Application of Genomic Editing and Microfluidics to Identify Critical Glycans Facilitating Selectin Mediated Trafficking of Human Leukocytes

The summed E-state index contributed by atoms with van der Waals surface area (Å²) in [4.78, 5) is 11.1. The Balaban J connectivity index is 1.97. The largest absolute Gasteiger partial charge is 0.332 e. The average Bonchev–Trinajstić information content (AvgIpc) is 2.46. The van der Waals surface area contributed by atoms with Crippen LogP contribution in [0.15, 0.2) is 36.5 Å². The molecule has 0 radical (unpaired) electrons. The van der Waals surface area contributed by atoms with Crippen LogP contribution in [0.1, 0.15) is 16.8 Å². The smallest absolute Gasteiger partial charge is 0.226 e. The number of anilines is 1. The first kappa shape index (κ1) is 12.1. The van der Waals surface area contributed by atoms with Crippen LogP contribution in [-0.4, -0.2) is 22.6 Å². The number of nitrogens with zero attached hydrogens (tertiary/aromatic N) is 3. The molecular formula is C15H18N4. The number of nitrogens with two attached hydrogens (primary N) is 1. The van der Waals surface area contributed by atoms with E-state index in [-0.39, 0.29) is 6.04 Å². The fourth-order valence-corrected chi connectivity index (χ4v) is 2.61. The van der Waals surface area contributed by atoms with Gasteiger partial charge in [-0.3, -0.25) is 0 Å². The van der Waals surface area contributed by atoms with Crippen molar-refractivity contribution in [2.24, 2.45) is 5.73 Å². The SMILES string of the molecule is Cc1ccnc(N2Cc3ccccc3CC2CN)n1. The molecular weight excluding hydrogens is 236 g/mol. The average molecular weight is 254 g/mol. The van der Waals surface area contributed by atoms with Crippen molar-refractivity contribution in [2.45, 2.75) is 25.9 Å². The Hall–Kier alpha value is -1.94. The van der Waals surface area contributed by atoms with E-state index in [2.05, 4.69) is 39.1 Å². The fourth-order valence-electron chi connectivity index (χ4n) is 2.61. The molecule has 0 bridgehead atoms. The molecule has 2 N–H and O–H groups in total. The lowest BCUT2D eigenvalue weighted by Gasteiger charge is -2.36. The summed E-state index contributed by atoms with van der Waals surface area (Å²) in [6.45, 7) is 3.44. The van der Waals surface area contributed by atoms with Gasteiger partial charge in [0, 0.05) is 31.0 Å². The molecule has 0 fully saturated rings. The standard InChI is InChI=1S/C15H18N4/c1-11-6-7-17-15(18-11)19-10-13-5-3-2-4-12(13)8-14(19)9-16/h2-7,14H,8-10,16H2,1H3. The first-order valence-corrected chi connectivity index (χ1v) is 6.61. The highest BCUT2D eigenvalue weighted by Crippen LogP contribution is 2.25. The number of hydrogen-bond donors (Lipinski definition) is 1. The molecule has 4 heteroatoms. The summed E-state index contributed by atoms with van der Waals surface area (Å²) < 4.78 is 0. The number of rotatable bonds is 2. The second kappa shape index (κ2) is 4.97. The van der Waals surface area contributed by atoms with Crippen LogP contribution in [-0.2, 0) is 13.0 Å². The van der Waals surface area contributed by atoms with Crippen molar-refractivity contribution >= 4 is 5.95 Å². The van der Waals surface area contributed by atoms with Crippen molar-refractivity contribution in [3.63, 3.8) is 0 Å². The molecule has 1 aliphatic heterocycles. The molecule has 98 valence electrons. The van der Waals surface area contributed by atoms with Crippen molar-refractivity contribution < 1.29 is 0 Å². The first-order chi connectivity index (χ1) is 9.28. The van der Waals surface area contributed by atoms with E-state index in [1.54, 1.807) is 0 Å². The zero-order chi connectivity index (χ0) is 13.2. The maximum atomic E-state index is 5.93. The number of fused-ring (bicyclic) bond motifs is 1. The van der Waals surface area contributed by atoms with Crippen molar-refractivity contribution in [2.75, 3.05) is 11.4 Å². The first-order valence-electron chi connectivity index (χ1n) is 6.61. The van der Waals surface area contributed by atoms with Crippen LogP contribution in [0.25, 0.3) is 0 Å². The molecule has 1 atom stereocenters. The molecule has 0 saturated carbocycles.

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The binding of selectins (P-, L- and E-selectin) to carbohydrate epitopes expressed on leukocytes is the first step in a multi-step cell adhesion cascade that controls the rate of leukocyte recruitment at sites of inflammation. The glycans that function as selectin-ligands are post-translationally synthesized by the serial action of Golgi resident enzymes called glycosyltransferases (glycoTs). Whereas much of our current knowledge regarding the role of glycoTs in constructing selectin-ligands comes from reconstituted biochemical investigations or murine models, tools to assess the impact of these enzymes on the human ligands are relatively underdeveloped. This is significant since the selectin-ligands, particularly those that bind E-selectin, vary between different leukocyte cell populations and they are also different in humans compared to mice. This dissertation presents a modest effort to design systematically study the roles of specific glycoTs in human cell systems. To this end, a three key advances were achieved. First, novel tools were developed to genetically ablate specific glycoTs in human leukocytes using the CRISPR/Cas9 based genomic editing techniques. Second, genetically engineered primary human neutrophils lacking glycoTs were created using the lentiviral delivery of shRNA. Third, novel microfluidics based ex vivo cell adhesion assay was developed which simulated physiological hemodynamic shear environment for studying cell adhesion of the human selectins. Three hypotheses were addressed. The first part presents a comparative study on the roles of three alpha (2,3) sialyltransferases (sialylTs) in human selectin ligand biosynthesis. The results reveal that among the three enzymes (ST3Gal-3, ST3Gal-4 and ST3Gal-6) deemed relevant in literature in this regard, ST3Gal-4 is the only one that facilitate the biosynthesis of all three selectin ligands. The second part presents an attempt to delineate the contribution of glycosphingolipids in E-selectin mediated rolling of human leukocytes. Results imply that, disrupting the enzyme UDP-Glc ceramide glucosyltransferase (UGCG) that initiates the biosynthesis of extended glycosphingolipids containing sialic acid and fucose, results in low leukocyte rolling on E-selectin expressing human endothelial cells. This rolling was also accompanied by uncharacteristically high velocity and frequent cellular detachments. The third part aimed at explaining the relative roles of O-glycans, N-glycans and glycosphingolipids in regulating human leukocyte adhesion to E-selectin. It transpired from our results that all these classes of glycans collaborate to confefr E-selectin mediated human leukocyte adhesion. However, only the core-1 derived O-glycans are responsible for P- and L-selectin binding. Overall, in addition to achieving key advances in devising methods studying glycoTs, and producing novel results impacting the body of knowledge in human selectin ligands, current work also creates scope for further studies to understand mechanisms behind the differences in glycoT expression and function between humans and mice.